KAMPALA —During panel discussions held at Sheraton hotel, Kampala, on Wednesday, February 23, 2022, Human Capital International (HCI) alongside other business partners devised means through which banks can ably support and ensure sustainability of Small and Medium-sized Enterprises, and start-up Enterprises in the post-COVID-19 era.
The discussions were held during the 4th Strategic Leader’s Summit 2022 hosted by HCI under the theme: Africa’s Start-ups and SMEs in the AfCFTA Era: Rethink, Retool, Innovate, Digitalize and Transform.
Presenting a keynote speech at one of the panel discussions, Richard Mugera, an Associate Partner and Country Director of Ascent Capital Uganda (Ascent Uganda) said SMEs were greatly impacted by the COVID-19 pandemic. Mugera said 89% of businesses reported a decrease in turnover, on average by 49%, and 73% of SMEs have current cash flow problems.
“Two thirds of businesses (SMEs) experienced lower demand for their products,” he added, noting that 41% said they have received government support, mostly inform of material, and that 90% have received bank support, with restructured loans being the most important support.
With this brief background, panelists discussed and devised means on how SMEs and start-ups can be supported to ensure their survival and sustainability.
One of the panelists Peace Ayebazibwe, Executive Director, Housing Finance Bank and an expert in mortgage financing advisory services on real estate investments in Uganda, said SMEs face two major challenges, one being survival and another being growth. “Businesses Uganda have a high mortality rate. Most of the businesses in Uganda die in one to two years,” she added.
Discussing how these SMEs can be financed and their sustainability ensured, Badru Ntege, Director of NFT consult said Uganda has a high mortality rate of start up SMEs because banks feed them “adult food”.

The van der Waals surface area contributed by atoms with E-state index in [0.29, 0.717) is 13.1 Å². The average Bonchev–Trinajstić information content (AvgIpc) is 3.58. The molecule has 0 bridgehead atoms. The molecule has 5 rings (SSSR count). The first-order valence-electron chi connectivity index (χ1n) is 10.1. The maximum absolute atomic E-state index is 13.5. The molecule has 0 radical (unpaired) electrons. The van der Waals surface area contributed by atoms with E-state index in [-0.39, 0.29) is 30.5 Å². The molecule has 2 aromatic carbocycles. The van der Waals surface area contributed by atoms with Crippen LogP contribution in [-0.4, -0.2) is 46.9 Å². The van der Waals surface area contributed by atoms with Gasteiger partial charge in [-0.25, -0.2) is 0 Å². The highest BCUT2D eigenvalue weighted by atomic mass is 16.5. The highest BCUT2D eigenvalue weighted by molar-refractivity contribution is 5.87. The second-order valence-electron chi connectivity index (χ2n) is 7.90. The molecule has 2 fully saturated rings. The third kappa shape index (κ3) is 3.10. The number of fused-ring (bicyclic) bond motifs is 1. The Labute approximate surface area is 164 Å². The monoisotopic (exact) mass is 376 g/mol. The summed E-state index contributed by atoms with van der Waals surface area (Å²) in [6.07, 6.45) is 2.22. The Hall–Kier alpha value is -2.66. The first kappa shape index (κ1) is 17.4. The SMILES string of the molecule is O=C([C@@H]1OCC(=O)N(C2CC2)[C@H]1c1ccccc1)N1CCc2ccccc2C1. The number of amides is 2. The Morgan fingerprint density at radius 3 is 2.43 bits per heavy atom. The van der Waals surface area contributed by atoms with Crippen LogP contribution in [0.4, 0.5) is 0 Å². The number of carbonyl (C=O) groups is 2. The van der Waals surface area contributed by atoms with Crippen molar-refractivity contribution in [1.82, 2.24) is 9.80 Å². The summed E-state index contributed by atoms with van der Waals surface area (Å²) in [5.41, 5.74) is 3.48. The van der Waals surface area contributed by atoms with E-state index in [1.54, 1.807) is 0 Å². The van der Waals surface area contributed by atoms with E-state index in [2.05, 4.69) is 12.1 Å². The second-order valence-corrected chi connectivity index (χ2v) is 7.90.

“Our banks are feeding SMEs adult food. Would you feed a baby adult food? Because if you do, they will die,” said Ntege, who noted that banks have many rules that he described as archaic because these rules are not supporting the future generation.
Speaking further, one of the listeners in the audience, Charles Odongtho, a professional Journalist and Lawyer, expressed his concern about the high interest rates on loans imposed by banks. Odongtho noted that the 25% interest rate is too high for start-up enterprises and SMEs.
Inaddition to the interest rates discussion, Michael Mukasa, the Chief Commercial Officer of Roke Telkom said as a result of high bank interest rates, SMEs and start-ups have resorted to investment clubs and phinitex that offer interest rates as low as 10 or 15-20%. However, Mukasa noted that phinitex are complemented by banks because phinitex companies like mobile money can not do large scale lending like banks.
Addressing the concern of high interest rates, Peace Ayebazibwe the Executive Director, Housing Finance Bank revealed that banks have high interest rates because there is no money in banks. She attributed this to the low saving rate, thus encouraging Ugandans to adopt a saving culture.
More to that, Ayebazibwe said due to insufficient money, banks are forced to borrow from other banks in Europe. “Banks are charged 11% as they borrow from Europe, so if bank costs like operation costs, risk costs and margin costs are added, interest rates accumulate to 25%,” she revealed.
As a matter of fact, Ayebazibwe advised start-ups to opt for their own money or other sources to start up and then, banks can come in.
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